Redding has hills aplenty. We are surrounded. Chamise Peak is one with a terrific trail to the top, making it a standout among its fellow foothills. The single-track dirt path up the 1,628-foot peak just north of Redding is great for a hike, run, or ride. Rewards are a good workout and grand views.
It’s a relatively easy hike for a family and the views are impressive. The panoramic perspective from the top includes Shasta Lake, Shasta Dam, Mt. Shasta, Keswick Reservoir, and the distant Trinity Alps. Chamise Peak Trail was completed in 2009. It came to be through BLM’s trail-development partnership with Redding Foundation, McConnell Foundation, and the US Bureau of Reclamation. The path is part of a 25 mile network of dirt trails east of Keswick Reservoir liking Shasta Dam to the Sacramento River Trail. The route up to the peak is a side trip–created because the trailblazers wanted a spot with a nice viewpoint.
The peak is named for chamise (Adenostoma fasiculatum), an evergreen California native shrub that grows happily in locations with harsh conditions. The hike to the top of the peak can be approached two ways–starting from the north on the Upper Sacramento Ditch Trail or from the south on Flanagan Trail. The Upper Sacramento Ditch version is the longer route–13 miles or so round trip. Starting point is the parking lot at Shasta Dam visitors center. Chamise Peak Trail is a left turn several miles down the Upper Sacramento Ditch Trail.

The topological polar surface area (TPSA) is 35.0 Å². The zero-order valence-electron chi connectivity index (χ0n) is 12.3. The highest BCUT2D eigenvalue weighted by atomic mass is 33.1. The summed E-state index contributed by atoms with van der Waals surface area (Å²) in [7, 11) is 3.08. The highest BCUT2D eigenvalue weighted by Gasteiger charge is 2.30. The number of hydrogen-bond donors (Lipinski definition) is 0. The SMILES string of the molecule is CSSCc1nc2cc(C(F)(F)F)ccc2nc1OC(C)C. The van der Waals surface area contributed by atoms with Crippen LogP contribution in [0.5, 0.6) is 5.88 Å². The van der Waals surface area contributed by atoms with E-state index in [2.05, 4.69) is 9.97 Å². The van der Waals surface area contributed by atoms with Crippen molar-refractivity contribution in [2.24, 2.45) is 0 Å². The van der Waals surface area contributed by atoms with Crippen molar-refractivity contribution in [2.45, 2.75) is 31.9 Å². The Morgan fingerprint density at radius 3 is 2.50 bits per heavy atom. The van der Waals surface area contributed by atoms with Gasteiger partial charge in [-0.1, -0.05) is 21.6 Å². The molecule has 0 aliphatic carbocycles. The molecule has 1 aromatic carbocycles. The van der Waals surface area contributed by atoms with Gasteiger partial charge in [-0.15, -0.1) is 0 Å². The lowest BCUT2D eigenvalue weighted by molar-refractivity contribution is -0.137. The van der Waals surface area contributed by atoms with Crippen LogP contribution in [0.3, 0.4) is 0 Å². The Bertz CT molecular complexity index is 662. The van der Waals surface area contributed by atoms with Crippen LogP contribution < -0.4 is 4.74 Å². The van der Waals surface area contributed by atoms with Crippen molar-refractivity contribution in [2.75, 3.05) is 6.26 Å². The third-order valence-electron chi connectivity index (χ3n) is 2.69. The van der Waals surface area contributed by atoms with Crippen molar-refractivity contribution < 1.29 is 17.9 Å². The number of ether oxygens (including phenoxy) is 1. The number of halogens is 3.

The Flanagan Trail option–the more common route to reach the peak, is about five miles round trip. The trailhead is a small parking area along Flanagan Road north of Tedding off Lake Boulevard. Flanagan Trail connects to Chaise Peak Trail on the rights. The peak trail gradually circles up the hill. Elevation gain from Flanagan Trailhead to the top of Chamise Peak is roughly 700 feet. It’s a moderately strenuous hike. Nothing over 10% grade, but you work up a sweat.
There’s a picnic table at the top, so bring lunch or a snack. The trail is popular with hikers, runners, mountain bikers, and horseback riders. Dogs are allowed. For a map, visit HealthyShasta. http://healthyshasta.org/maps/KeswickTrails2001.pdf.
story by Laura Christman